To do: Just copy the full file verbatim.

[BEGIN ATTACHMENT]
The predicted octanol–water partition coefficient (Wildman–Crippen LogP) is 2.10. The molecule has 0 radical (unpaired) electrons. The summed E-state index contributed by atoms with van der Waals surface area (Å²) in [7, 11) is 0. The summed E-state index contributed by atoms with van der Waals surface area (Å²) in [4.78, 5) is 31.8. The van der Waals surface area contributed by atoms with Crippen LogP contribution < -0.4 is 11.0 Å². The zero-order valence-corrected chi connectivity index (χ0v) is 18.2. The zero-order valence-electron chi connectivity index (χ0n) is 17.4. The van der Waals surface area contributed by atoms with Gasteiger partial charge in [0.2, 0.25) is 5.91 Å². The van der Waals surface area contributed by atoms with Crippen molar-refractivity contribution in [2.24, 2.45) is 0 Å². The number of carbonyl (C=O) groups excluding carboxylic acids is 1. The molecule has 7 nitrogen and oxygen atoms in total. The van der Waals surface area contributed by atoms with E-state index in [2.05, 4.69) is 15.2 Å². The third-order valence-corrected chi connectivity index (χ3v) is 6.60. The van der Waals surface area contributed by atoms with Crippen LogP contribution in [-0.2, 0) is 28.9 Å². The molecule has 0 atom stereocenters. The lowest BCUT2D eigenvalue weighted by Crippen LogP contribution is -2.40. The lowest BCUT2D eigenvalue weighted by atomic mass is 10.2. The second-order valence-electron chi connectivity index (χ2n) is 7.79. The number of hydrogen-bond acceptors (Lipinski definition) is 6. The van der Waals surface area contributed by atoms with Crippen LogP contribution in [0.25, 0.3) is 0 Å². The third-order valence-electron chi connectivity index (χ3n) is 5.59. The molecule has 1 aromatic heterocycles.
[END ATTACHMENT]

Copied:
The predicted octanol–water partition coefficient (Wildman–Crippen LogP) is 2.10. The molecule has 0 radical (unpaired) electrons. The summed E-state index contributed by atoms with van der Waals surface area (Å²) in [7, 11) is 0. The summed E-state index contributed by atoms with van der Waals surface area (Å²) in [4.78, 5) is 31.8. The van der Waals surface area contributed by atoms with Crippen LogP contribution < -0.4 is 11.0 Å². The zero-order valence-corrected chi connectivity index (χ0v) is 18.2. The zero-order valence-electron chi connectivity index (χ0n) is 17.4. The van der Waals surface area contributed by atoms with Gasteiger partial charge in [0.2, 0.25) is 5.91 Å². The van der Waals surface area contributed by atoms with Crippen molar-refractivity contribution in [2.24, 2.45) is 0 Å². The number of carbonyl (C=O) groups excluding carboxylic acids is 1. The molecule has 7 nitrogen and oxygen atoms in total. The van der Waals surface area contributed by atoms with E-state index in [2.05, 4.69) is 15.2 Å². The third-order valence-corrected chi connectivity index (χ3v) is 6.60. The van der Waals surface area contributed by atoms with Crippen LogP contribution in [-0.2, 0) is 28.9 Å². The molecule has 0 atom stereocenters. The lowest BCUT2D eigenvalue weighted by Crippen LogP contribution is -2.40. The lowest BCUT2D eigenvalue weighted by atomic mass is 10.2. The second-order valence-electron chi connectivity index (χ2n) is 7.79. The number of hydrogen-bond acceptors (Lipinski definition) is 6. The van der Waals surface area contributed by atoms with Crippen LogP contribution in [0.25, 0.3) is 0 Å². The third-order valence-electron chi connectivity index (χ3n) is 5.59. The molecule has 1 aromatic heterocycles.